Also in progress, she said, is some $100 million in public infrastructure projects responding to the 2019 flood devastation that, among other damage, knocked out both the city’s water and sewage plants.
Faulkner said his company chose Plattsmouth for expansion in large part because of support from the mayor and his team and their help in finding resources and programs to accelerate the company’s growth.
The City of Plattsmouth provided Vireo with land. Other city and state incentives have included a $75,000 forgivable loan based on job creation and $28,000 in job-training assistance to prepare nutraceutical production technicians.
The more recent $1 million award from the state came from the U.S. Department of Housing and Urban Development’s community development block grant program. The funding helped pay for a creatine reactor.
Previously, Faulkner said, Vireo had to import creatine from overseas and run it through processes locally to ensure it met brand expectations. By building the Plattsmouth plant, he said, the company can better control quality, supply chain and costs.
It shows the resiliency of our community. – Emily Bausch, Plattsmouth city administrator
It shows the resiliency of our community.
– Emily Bausch, Plattsmouth city administrator
He said the Plattsmouth plant comes as Vireo’s CON-CRET brand (a name that harkens to concentrated creatine) is seeing increased distribution and availability in Walmart stores nationwide.
Muscle, brain, sexual wellness
Spanning about 32,000 square feet, the new facility is adjacent to the company’s existing 10,000-square-foot production plant on its 10-acre campus west of U.S. Highway 75 on Wiles Road.
CEO Faulkner joined local officials last week in Plattsmouth for a ceremony marking the upcoming opening of the plant once final pieces of equipment arrive.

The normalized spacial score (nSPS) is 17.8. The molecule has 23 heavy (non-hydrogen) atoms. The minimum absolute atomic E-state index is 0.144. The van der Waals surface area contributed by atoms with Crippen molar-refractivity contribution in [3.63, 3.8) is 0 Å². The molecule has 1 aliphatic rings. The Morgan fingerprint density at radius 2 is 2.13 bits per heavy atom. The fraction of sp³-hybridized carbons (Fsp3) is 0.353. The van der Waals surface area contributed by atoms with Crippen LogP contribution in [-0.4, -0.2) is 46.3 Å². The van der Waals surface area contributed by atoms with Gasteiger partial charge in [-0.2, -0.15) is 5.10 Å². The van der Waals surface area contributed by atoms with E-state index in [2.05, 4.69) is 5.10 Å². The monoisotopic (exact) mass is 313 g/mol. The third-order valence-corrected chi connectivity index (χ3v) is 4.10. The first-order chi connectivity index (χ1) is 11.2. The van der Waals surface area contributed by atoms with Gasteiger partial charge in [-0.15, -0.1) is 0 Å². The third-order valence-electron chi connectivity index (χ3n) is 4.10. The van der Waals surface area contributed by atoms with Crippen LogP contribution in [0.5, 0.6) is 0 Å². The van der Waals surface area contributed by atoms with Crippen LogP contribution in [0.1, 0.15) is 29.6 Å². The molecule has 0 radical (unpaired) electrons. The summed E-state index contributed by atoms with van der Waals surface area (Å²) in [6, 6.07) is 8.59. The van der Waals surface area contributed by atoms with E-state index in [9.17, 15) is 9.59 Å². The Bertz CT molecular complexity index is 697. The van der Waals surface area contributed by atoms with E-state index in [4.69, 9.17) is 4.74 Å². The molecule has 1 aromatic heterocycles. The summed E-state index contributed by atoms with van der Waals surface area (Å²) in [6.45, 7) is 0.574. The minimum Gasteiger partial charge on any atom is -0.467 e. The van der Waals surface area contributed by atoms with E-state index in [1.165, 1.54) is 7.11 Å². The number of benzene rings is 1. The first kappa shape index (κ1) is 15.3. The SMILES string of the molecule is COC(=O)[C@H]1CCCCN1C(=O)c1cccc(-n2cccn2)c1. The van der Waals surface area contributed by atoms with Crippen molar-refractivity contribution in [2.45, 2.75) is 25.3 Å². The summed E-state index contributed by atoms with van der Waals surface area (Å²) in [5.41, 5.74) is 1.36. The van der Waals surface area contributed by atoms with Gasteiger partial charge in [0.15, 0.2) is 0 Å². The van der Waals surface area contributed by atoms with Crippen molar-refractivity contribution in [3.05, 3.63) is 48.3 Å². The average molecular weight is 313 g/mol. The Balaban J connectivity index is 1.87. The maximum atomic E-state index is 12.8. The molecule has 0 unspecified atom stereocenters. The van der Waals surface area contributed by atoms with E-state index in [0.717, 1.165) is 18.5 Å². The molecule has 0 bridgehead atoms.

“Vireo is investing in this plant and in our CON-CRET brand because concentrated creatine is arguably the most important supplement a person can take to support their overall health and fitness,” Faulkner said. “Being the first and only domestically made creatine aligns with our mission to provide innovative and science-backed products that everybody needs for health and wellness.”
Creatine is an amino acid found naturally in the body’s muscles, in the brain and in some foods. Supplementing creatine, Vireo says, can help improve athletic performance and improves energy, immunity, sexual wellness and brain function.
‘Hand in glove’
Nebraska’s allure for the company in part is rooted in Vireo’s collaboration with the University of Nebraska Medical Center. The medical center’s experts have played a key role on Vireo’s scientific advisory board, which has driven much of the company’s progress, products and patents.
Faulkner has said that it was a UNMC contact that put him in touch originally with Nebraska economic development officials.
Mayor Lambert said he’s eager for continued job creation, which he said goes “hand in glove” with the new housing options that will enable workers to live in the community rather than commute from Omaha and other cities.
“We want them close to their work, in our community,” the mayor said. “It works out very well, and of course it’s also good for the retail community in Plattsmouth.”